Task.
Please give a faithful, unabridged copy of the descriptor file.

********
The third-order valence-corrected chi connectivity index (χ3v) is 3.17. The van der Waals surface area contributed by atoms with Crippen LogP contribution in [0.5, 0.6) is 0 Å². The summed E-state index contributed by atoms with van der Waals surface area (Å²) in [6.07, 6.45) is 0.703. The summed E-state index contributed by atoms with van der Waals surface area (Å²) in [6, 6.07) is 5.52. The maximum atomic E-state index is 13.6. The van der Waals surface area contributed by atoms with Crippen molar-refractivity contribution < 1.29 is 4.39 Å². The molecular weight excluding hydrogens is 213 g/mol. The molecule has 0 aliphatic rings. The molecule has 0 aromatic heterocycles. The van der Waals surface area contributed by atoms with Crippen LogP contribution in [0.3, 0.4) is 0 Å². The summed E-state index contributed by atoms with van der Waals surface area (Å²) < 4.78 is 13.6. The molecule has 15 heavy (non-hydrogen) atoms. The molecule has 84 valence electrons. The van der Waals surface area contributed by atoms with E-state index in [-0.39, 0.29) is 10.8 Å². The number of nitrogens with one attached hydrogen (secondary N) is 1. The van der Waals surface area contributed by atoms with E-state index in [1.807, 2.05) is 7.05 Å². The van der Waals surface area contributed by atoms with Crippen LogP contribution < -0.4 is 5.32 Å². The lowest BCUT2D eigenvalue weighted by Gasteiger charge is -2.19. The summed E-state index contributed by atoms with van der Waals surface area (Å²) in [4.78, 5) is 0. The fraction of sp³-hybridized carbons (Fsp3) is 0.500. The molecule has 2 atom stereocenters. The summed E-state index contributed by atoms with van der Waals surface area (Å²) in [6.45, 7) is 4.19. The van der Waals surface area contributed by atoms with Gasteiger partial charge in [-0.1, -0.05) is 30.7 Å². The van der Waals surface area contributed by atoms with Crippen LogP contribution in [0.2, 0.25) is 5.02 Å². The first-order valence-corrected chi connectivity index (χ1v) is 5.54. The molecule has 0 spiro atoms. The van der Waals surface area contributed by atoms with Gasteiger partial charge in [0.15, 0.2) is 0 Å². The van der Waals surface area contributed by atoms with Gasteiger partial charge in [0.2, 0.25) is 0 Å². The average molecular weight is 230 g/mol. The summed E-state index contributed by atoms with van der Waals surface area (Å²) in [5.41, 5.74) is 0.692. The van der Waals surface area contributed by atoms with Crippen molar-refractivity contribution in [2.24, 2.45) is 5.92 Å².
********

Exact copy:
The third-order valence-corrected chi connectivity index (χ3v) is 3.17. The van der Waals surface area contributed by atoms with Crippen LogP contribution in [0.5, 0.6) is 0 Å². The summed E-state index contributed by atoms with van der Waals surface area (Å²) in [6.07, 6.45) is 0.703. The summed E-state index contributed by atoms with van der Waals surface area (Å²) in [6, 6.07) is 5.52. The maximum atomic E-state index is 13.6. The van der Waals surface area contributed by atoms with Crippen molar-refractivity contribution < 1.29 is 4.39 Å². The molecular weight excluding hydrogens is 213 g/mol. The molecule has 0 aliphatic rings. The molecule has 0 aromatic heterocycles. The van der Waals surface area contributed by atoms with Crippen LogP contribution in [0.3, 0.4) is 0 Å². The summed E-state index contributed by atoms with van der Waals surface area (Å²) < 4.78 is 13.6. The molecule has 15 heavy (non-hydrogen) atoms. The molecule has 84 valence electrons. The van der Waals surface area contributed by atoms with E-state index in [-0.39, 0.29) is 10.8 Å². The number of nitrogens with one attached hydrogen (secondary N) is 1. The van der Waals surface area contributed by atoms with E-state index in [1.807, 2.05) is 7.05 Å². The van der Waals surface area contributed by atoms with Crippen LogP contribution < -0.4 is 5.32 Å². The lowest BCUT2D eigenvalue weighted by Gasteiger charge is -2.19. The summed E-state index contributed by atoms with van der Waals surface area (Å²) in [4.78, 5) is 0. The fraction of sp³-hybridized carbons (Fsp3) is 0.500. The molecule has 2 atom stereocenters. The summed E-state index contributed by atoms with van der Waals surface area (Å²) in [6.45, 7) is 4.19. The van der Waals surface area contributed by atoms with Gasteiger partial charge in [-0.1, -0.05) is 30.7 Å². The van der Waals surface area contributed by atoms with Crippen LogP contribution in [0.2, 0.25) is 5.02 Å². The first-order valence-corrected chi connectivity index (χ1v) is 5.54. The molecule has 0 spiro atoms. The van der Waals surface area contributed by atoms with Gasteiger partial charge in [0.15, 0.2) is 0 Å². The van der Waals surface area contributed by atoms with Gasteiger partial charge in [0.2, 0.25) is 0 Å². The average molecular weight is 230 g/mol. The summed E-state index contributed by atoms with van der Waals surface area (Å²) in [5.41, 5.74) is 0.692. The van der Waals surface area contributed by atoms with Crippen molar-refractivity contribution in [2.24, 2.45) is 5.92 Å².